You have to persevere a bit with this. At the outset I thought the book was left-over research looking for a purpose, but it is not so. Weatherford’s first (very interesting) premise is that Genghis Khan married his daughters into various existing small khanates all over Mongolia (utilising the Mongolian custom of exogamy). As his empire grew he continued the practice over a lot of what is now China. The daughters were put in charge while the husbands were serving with Genghis Khan’s armies. Their administrative talents (learned from their dad) and the family connection meant not only that they administered ably, but also actively supported Genghis Khan and each other. After the great khan’s death his sons took to fighting among themselves, marginalising and murdering their sisters, and the empire collapsed.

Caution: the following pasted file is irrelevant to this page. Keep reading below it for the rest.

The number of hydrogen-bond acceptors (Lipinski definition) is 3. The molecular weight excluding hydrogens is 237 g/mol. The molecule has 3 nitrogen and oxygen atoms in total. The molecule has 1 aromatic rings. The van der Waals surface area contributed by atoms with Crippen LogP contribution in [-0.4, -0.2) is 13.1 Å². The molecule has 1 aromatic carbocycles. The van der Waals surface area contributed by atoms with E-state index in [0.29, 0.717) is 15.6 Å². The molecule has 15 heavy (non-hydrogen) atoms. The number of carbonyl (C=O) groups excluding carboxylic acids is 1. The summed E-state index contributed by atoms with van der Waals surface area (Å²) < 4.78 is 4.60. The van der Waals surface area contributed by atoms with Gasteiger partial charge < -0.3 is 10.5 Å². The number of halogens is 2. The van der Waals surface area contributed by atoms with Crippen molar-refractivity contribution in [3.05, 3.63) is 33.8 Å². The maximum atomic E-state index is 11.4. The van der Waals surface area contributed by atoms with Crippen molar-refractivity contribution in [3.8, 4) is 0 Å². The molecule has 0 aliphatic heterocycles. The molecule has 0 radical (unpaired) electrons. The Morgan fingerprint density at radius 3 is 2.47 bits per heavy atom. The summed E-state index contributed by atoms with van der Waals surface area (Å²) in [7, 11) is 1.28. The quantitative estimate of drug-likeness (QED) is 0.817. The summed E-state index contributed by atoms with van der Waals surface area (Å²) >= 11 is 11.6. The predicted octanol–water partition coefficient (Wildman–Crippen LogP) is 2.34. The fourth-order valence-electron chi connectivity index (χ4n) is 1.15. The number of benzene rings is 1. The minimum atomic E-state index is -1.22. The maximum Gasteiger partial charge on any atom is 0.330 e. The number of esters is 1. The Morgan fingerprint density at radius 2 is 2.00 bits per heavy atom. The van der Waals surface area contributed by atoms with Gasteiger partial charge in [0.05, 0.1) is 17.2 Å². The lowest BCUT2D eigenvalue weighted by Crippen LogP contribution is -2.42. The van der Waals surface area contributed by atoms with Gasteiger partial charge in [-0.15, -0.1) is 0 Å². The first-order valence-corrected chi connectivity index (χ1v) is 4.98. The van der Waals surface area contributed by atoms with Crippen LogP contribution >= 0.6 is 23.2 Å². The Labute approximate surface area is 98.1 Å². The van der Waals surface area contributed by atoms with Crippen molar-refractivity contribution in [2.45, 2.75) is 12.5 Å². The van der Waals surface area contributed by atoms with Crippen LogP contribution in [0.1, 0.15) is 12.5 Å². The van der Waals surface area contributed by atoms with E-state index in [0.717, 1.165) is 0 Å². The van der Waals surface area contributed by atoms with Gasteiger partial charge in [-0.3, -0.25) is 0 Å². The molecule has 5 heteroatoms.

Weatherford next looks into various other powerful women in the area, in the tradition of those early daughters of Genghis Khan. Finally he explores the life, rule and legacy of Manduhai Khatun – whom I had not come across before – but who proves to be a very clever woman indeed.
En passant he deals with how the later Mongol empire related to its neighbours and Europe.
He has had access to many more documents than the ‘Secret History of the Mongols’ (to which his title pays homage) and has chased his Mongolian queens through many primary sources. These sources become more plentiful as the centuries roll on, writing becomes more common and documents proliferate.
The brushwork illustrations of Mongol queens in all their finery at the beginning of each section are a real delight (and quite different from the rather androgynous archer on the front cover)
There is a good bibliography and serviceable index.
First published 2010.